When these quantum fluctuations are integrated over classical limits, this creates gravitational force as expected, and even permits bosons of zero mass to collapse if massive bosons overlap them.
Vacuum energy will interact with a large body (fig.1: C), and radiate from it as bosons, again as vacuum energy. The more mass-energy body C has, the more vacuum energy it will collapse and re-emit.
As body C’s bosons radiate, some will collapse. With increasing radius, their area for interaction increases, giving a higher probability of collapse from vacuum energy, as per eq.4. Some of the bosons available to test particle A will be environmental vacuum energy, and some will have been emitted by body C. Where bosons from particle C are preferred, this results in a gravitational deflection (or ‘force’). The resulting approximation of gravitational deflection  is comparable to classical formulations.
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The mean deflection ∇, which is independent of the mass of the test particle (fig.1: A), is the probability that the test particle will interact with the body’s flux p_b, rather than with the environmental vacuum flux p_v, scaled by the mean expected vector ∇_b between particle events where the particle interacts with the body’s bosons.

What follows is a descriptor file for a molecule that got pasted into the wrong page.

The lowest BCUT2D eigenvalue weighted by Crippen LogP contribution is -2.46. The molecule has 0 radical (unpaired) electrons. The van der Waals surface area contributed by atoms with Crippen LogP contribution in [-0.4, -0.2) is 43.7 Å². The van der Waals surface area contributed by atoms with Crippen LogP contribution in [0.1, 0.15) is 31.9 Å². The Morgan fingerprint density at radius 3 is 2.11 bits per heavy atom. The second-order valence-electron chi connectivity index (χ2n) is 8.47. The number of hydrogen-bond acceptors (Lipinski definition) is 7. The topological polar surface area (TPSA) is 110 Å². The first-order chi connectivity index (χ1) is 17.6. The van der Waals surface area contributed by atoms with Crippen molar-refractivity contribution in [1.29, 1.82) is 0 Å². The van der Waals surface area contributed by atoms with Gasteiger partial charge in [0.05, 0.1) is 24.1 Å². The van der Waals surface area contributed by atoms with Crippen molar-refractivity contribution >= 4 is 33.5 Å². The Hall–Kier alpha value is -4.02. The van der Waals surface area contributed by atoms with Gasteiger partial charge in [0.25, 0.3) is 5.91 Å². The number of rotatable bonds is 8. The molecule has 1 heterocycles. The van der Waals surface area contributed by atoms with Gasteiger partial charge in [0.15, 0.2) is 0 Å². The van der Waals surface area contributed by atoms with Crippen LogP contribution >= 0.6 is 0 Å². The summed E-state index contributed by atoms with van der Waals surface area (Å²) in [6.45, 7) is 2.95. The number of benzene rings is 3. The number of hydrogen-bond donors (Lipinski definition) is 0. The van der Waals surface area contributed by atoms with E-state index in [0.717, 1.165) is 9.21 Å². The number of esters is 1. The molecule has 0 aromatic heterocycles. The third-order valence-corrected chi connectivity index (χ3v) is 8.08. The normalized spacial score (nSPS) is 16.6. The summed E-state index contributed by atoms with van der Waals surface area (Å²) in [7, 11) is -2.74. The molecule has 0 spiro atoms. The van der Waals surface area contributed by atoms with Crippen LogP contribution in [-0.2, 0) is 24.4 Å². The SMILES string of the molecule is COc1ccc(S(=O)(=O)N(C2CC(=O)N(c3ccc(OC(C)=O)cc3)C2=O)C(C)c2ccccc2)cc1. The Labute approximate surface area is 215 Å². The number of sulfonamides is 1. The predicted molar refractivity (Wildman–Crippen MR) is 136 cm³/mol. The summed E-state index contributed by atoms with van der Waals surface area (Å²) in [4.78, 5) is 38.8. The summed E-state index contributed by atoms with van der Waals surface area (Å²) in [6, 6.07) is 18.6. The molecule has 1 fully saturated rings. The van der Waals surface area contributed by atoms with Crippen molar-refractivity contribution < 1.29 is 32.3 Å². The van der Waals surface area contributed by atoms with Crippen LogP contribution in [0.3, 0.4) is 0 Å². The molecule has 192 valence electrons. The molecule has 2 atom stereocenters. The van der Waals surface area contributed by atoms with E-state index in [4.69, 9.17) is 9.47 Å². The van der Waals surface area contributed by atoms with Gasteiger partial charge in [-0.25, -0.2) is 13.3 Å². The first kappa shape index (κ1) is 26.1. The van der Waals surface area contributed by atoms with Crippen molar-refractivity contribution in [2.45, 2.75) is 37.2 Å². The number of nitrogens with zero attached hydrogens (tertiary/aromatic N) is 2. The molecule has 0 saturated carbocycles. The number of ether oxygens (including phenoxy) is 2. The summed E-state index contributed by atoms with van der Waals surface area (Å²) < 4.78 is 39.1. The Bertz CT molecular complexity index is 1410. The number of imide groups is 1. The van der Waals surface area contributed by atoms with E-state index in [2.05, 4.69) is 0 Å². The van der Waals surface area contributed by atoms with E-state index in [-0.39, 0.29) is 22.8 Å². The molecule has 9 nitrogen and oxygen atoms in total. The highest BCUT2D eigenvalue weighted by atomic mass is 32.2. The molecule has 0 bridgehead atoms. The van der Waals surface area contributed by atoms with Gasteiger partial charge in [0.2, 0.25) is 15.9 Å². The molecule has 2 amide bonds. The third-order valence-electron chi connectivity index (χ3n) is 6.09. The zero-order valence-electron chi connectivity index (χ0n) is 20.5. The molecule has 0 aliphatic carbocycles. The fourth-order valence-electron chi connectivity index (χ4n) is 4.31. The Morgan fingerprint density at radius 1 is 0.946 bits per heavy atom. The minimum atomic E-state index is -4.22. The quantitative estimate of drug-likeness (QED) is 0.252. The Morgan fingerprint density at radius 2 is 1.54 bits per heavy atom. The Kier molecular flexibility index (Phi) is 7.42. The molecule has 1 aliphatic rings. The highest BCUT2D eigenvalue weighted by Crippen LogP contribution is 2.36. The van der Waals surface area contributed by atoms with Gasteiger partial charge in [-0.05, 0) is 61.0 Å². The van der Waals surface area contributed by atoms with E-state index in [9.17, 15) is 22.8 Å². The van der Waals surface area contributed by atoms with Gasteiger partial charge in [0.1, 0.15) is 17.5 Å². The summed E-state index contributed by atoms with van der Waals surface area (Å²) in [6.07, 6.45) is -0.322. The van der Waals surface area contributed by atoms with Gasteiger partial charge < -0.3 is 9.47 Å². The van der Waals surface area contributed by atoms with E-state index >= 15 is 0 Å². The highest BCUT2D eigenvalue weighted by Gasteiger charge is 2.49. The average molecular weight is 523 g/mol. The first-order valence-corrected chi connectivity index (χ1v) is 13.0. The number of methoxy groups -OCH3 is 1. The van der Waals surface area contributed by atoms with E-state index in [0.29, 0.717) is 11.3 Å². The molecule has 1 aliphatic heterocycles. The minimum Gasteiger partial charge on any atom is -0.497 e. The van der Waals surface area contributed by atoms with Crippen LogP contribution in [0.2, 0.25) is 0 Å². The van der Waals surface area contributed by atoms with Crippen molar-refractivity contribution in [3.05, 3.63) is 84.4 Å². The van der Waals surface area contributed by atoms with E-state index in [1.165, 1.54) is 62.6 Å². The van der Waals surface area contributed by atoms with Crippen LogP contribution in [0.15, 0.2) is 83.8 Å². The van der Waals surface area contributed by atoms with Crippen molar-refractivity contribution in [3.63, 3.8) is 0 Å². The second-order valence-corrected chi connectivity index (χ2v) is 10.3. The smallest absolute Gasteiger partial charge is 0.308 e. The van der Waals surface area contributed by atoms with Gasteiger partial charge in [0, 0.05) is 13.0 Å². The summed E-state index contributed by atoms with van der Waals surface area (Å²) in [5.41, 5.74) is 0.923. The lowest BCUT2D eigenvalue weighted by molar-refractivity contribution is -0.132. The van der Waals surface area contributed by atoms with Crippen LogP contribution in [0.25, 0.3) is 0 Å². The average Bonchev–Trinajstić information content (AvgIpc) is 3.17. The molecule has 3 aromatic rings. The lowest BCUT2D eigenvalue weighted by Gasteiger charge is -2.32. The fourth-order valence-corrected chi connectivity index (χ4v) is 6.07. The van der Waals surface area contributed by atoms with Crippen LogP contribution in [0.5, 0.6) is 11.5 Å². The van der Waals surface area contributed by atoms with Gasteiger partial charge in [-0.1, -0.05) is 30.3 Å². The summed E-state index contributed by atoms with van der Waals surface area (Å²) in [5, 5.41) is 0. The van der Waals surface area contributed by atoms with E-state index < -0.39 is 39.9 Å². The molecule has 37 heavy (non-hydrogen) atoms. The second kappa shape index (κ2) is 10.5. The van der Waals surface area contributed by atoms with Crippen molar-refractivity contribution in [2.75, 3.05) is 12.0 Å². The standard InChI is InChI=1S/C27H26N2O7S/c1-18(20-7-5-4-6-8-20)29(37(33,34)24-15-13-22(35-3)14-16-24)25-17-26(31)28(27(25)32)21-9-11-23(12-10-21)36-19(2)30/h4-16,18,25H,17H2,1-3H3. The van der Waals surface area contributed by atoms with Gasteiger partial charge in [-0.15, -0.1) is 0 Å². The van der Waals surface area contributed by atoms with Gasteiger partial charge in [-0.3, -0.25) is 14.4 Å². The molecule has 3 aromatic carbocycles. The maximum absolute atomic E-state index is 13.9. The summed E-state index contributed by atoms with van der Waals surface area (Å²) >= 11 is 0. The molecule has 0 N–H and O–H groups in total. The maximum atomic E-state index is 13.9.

As for the direction of the interaction, the first opportunity for gravitational interaction is the point directly between the bodies (see arrows meeting, fig.1). Vacuum interactions will be uniformly distributed in all directions, unless there are some very large structures that generate flux. The direction resulting from its own bosons collapsing will depend on its structure, including any structural changes attributed to its momentum.
Gravitational waves are just the same as regular gravity, manifesting as a directional preference for regular matter to be deflected during its usual reconstitution process, using the flux of gravitation. However, a gravity wave, believed to have origins in extreme distant events, is a temporary variance in the flux density.